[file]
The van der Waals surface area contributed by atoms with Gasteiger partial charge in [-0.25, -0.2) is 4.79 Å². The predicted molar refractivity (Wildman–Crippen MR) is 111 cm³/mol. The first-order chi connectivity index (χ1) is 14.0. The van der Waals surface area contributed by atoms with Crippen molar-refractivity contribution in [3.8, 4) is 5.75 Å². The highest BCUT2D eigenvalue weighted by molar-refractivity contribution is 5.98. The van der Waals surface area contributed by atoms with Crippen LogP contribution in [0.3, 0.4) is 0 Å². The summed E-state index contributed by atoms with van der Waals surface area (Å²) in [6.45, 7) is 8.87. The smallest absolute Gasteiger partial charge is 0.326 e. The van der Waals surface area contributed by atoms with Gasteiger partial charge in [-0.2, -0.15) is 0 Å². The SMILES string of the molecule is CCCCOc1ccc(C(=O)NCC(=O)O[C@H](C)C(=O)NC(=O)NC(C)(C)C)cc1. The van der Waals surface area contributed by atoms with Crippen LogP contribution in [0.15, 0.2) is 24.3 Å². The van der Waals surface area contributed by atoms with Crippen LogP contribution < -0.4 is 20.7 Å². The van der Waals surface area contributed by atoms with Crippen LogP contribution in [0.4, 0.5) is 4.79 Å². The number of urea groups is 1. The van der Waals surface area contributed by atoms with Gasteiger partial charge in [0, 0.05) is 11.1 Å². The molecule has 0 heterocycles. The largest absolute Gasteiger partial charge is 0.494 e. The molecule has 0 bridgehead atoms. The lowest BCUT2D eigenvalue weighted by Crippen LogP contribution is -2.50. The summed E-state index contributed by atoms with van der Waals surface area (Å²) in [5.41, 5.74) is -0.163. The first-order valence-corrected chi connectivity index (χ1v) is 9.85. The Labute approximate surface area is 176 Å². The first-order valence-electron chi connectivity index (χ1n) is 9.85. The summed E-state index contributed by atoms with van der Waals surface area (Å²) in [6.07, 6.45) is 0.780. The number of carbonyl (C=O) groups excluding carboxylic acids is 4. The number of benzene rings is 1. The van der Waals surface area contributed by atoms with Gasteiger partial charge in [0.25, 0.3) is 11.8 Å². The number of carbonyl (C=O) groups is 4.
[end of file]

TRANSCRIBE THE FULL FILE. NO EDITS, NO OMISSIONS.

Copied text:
The van der Waals surface area contributed by atoms with Gasteiger partial charge in [-0.25, -0.2) is 4.79 Å². The predicted molar refractivity (Wildman–Crippen MR) is 111 cm³/mol. The first-order chi connectivity index (χ1) is 14.0. The van der Waals surface area contributed by atoms with Crippen molar-refractivity contribution in [3.8, 4) is 5.75 Å². The highest BCUT2D eigenvalue weighted by molar-refractivity contribution is 5.98. The van der Waals surface area contributed by atoms with Crippen LogP contribution in [0.3, 0.4) is 0 Å². The summed E-state index contributed by atoms with van der Waals surface area (Å²) in [6.45, 7) is 8.87. The smallest absolute Gasteiger partial charge is 0.326 e. The van der Waals surface area contributed by atoms with Gasteiger partial charge in [-0.2, -0.15) is 0 Å². The SMILES string of the molecule is CCCCOc1ccc(C(=O)NCC(=O)O[C@H](C)C(=O)NC(=O)NC(C)(C)C)cc1. The van der Waals surface area contributed by atoms with Crippen LogP contribution in [0.15, 0.2) is 24.3 Å². The van der Waals surface area contributed by atoms with Crippen LogP contribution < -0.4 is 20.7 Å². The van der Waals surface area contributed by atoms with Crippen LogP contribution in [0.4, 0.5) is 4.79 Å². The number of urea groups is 1. The van der Waals surface area contributed by atoms with Gasteiger partial charge in [0, 0.05) is 11.1 Å². The molecule has 0 heterocycles. The largest absolute Gasteiger partial charge is 0.494 e. The molecule has 0 bridgehead atoms. The lowest BCUT2D eigenvalue weighted by Crippen LogP contribution is -2.50. The summed E-state index contributed by atoms with van der Waals surface area (Å²) in [5.41, 5.74) is -0.163. The first-order valence-corrected chi connectivity index (χ1v) is 9.85. The Labute approximate surface area is 176 Å². The first-order valence-electron chi connectivity index (χ1n) is 9.85. The summed E-state index contributed by atoms with van der Waals surface area (Å²) in [6.07, 6.45) is 0.780. The number of carbonyl (C=O) groups excluding carboxylic acids is 4. The number of benzene rings is 1. The van der Waals surface area contributed by atoms with Gasteiger partial charge in [0.25, 0.3) is 11.8 Å². The number of carbonyl (C=O) groups is 4.